When I arrived at the university, I was told no apartments were available and I had to live off campus at an inflated price. Then during our first teachers meeting the Thai manager of the department (hospitality and tourism) didn't want to pay overtime wages and tried to say that it was the recruiters mistake to offer this (apparently the recruiter was fired and not paid and they didn't tell him he was fired). After three months of working overtime I had not received anything (a loss of 18,000 baht). New grand total of losses: 42,000 baht.It gets worse.
It didn't take long for teachers to get upset as three months had passed and nobody had a contract. Moreover, it began to surface through office tension that this university in Phuket knowingly and willingly hired teachers without documents. This resulted in terrible work relations. One day the Thai manager brought a few hundred 13-page work internship essays in to be marked for 20 baht each (they took 30 minutes to mark one). No one was marking them so he threatened to fire people if they didn't do what he asked. This was enough for me. No contract, no overtime and threats equals no teacher.
Many schools in Phuket operate with a factory worker mentality and it is obvious as they are constantly advertising for teachers. I find it hard to believe that a so-called prestigious university operates without following basic Thai labor laws or MOE standards. This was a very costly lesson for me and I hope no one makes the same mistake.
Derrick the trusting fool
I am an African American woman. I traveled in Thailand and throughout Asia in the early nineties and will be returning to Thailand this month to consider retirement there. I did not teach in Thailand, but I did for many years in Japan and for about six months in Taiwan.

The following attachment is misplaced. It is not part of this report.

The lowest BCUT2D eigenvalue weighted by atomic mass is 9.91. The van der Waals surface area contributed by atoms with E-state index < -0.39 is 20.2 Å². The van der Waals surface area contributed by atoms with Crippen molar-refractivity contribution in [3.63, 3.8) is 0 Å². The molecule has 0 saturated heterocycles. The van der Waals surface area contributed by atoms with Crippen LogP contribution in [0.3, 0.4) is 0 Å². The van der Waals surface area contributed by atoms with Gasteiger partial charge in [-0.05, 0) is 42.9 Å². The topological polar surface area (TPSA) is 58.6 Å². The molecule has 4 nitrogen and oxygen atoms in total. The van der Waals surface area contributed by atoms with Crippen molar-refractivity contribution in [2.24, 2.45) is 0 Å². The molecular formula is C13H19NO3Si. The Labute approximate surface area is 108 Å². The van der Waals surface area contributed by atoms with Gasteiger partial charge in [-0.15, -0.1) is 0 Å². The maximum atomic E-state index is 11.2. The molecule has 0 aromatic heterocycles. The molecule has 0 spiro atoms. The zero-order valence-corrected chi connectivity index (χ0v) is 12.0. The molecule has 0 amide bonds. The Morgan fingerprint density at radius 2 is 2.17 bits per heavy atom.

I had lovely experiences and no shortage of employment at all levels at any time. Within two days of my clueless and broke arrival in Taiwan, I had two jobs. I'm certain it did not hurt that I am actually qualified to teach EFL, but I do not believe those hiring me were initially aware of that.
I just want to say that prejudice is everywhere and some whites who traveled before me had definitely tried to pollute the waters and some, I know for certain, actively campaigned against hiring African American teachers. It is sad that some people think the world is so small and life so mean that they have to hog what little joy there is for themselves. I did not find this to be common, but it was not rare either.
Thankfully, to me, the world is wide and full of joy and opportunity. If we want Thais and others who have little experience of African Americans to know us, then we must travel and make our own mark and not bemoan the lack or negativity thereof.
In my experience, it is easy to turn a suspicion into a phantom or a confirmation, depending on what sort of encounters people have with the unknown. I, too, have had the experience of following in the wake of an African American who was well liked and reaped the benefits. I'm sure it could work in the reverse. People are people and tend to generalize there experiences, however, all people are malleable. Thais are nothing if not innately averse to personal misconduct and there is your 'in'; just be normally civil, knowing a bit about their ideas of civility of course, and I believe you should be able to do just fine. I believe it so strongly that I am considering making my life there!
Good luck to all the beautiful young ambassadors of light of whatever color who travel and in doing so, expand their own minds and the minds of others.
The situation of the worlds economy, which is quite dire will be affecting all of us for quite some time. The good news for us here in Asia is that there is a fundamental restructuring the world's economy with a shift of wealth and growth from the West to Asia. The bad news is that this shift will be very painful for everyone. There are reasons for this downturn and why it will continue. Under Bill Clinton the Glass-Stegall Act was repealed which made it possible for investment and savings banks to integrate and thus allowed investment bankers to place high risk bets with peoples savings (their homes). This was the cause of the sub prime crisis.